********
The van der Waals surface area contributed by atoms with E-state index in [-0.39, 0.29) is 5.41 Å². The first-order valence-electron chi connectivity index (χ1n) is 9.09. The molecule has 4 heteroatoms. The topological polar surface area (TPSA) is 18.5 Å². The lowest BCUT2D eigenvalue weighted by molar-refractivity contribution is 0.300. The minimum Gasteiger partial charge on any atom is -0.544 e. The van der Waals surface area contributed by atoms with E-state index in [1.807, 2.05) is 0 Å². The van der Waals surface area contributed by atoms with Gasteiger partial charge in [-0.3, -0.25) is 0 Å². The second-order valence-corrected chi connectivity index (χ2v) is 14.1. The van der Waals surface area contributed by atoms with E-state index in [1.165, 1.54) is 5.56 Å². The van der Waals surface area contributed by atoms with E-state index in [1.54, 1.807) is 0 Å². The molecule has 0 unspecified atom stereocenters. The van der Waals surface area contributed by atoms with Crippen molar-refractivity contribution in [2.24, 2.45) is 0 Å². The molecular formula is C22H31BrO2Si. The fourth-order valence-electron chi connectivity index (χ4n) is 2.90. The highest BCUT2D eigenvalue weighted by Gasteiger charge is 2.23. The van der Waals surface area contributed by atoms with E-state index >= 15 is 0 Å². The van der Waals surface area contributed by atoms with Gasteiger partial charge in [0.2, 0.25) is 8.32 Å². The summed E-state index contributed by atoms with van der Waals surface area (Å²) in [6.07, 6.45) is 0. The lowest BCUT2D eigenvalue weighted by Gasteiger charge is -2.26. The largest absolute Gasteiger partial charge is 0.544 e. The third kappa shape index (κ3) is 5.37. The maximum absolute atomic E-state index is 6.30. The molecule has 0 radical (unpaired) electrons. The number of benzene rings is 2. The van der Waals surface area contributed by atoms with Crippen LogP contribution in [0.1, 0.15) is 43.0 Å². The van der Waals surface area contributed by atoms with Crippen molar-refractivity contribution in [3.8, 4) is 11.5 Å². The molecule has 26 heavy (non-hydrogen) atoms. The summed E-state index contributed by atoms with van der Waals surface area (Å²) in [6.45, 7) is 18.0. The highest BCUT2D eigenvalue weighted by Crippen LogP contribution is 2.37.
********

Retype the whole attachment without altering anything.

The van der Waals surface area contributed by atoms with E-state index in [-0.39, 0.29) is 5.41 Å². The first-order valence-electron chi connectivity index (χ1n) is 9.09. The molecule has 4 heteroatoms. The topological polar surface area (TPSA) is 18.5 Å². The lowest BCUT2D eigenvalue weighted by molar-refractivity contribution is 0.300. The minimum Gasteiger partial charge on any atom is -0.544 e. The van der Waals surface area contributed by atoms with E-state index in [1.807, 2.05) is 0 Å². The van der Waals surface area contributed by atoms with Gasteiger partial charge in [-0.3, -0.25) is 0 Å². The second-order valence-corrected chi connectivity index (χ2v) is 14.1. The van der Waals surface area contributed by atoms with E-state index in [1.165, 1.54) is 5.56 Å². The van der Waals surface area contributed by atoms with E-state index in [1.54, 1.807) is 0 Å². The molecule has 0 unspecified atom stereocenters. The van der Waals surface area contributed by atoms with Crippen molar-refractivity contribution in [2.24, 2.45) is 0 Å². The molecular formula is C22H31BrO2Si. The fourth-order valence-electron chi connectivity index (χ4n) is 2.90. The highest BCUT2D eigenvalue weighted by Gasteiger charge is 2.23. The van der Waals surface area contributed by atoms with E-state index >= 15 is 0 Å². The van der Waals surface area contributed by atoms with Gasteiger partial charge in [0.2, 0.25) is 8.32 Å². The summed E-state index contributed by atoms with van der Waals surface area (Å²) in [6.07, 6.45) is 0. The lowest BCUT2D eigenvalue weighted by Gasteiger charge is -2.26. The largest absolute Gasteiger partial charge is 0.544 e. The third kappa shape index (κ3) is 5.37. The maximum absolute atomic E-state index is 6.30. The molecule has 0 radical (unpaired) electrons. The number of benzene rings is 2. The van der Waals surface area contributed by atoms with Crippen LogP contribution in [0.1, 0.15) is 43.0 Å². The van der Waals surface area contributed by atoms with Crippen molar-refractivity contribution in [3.8, 4) is 11.5 Å². The molecule has 26 heavy (non-hydrogen) atoms. The summed E-state index contributed by atoms with van der Waals surface area (Å²) in [6.45, 7) is 18.0. The highest BCUT2D eigenvalue weighted by Crippen LogP contribution is 2.37.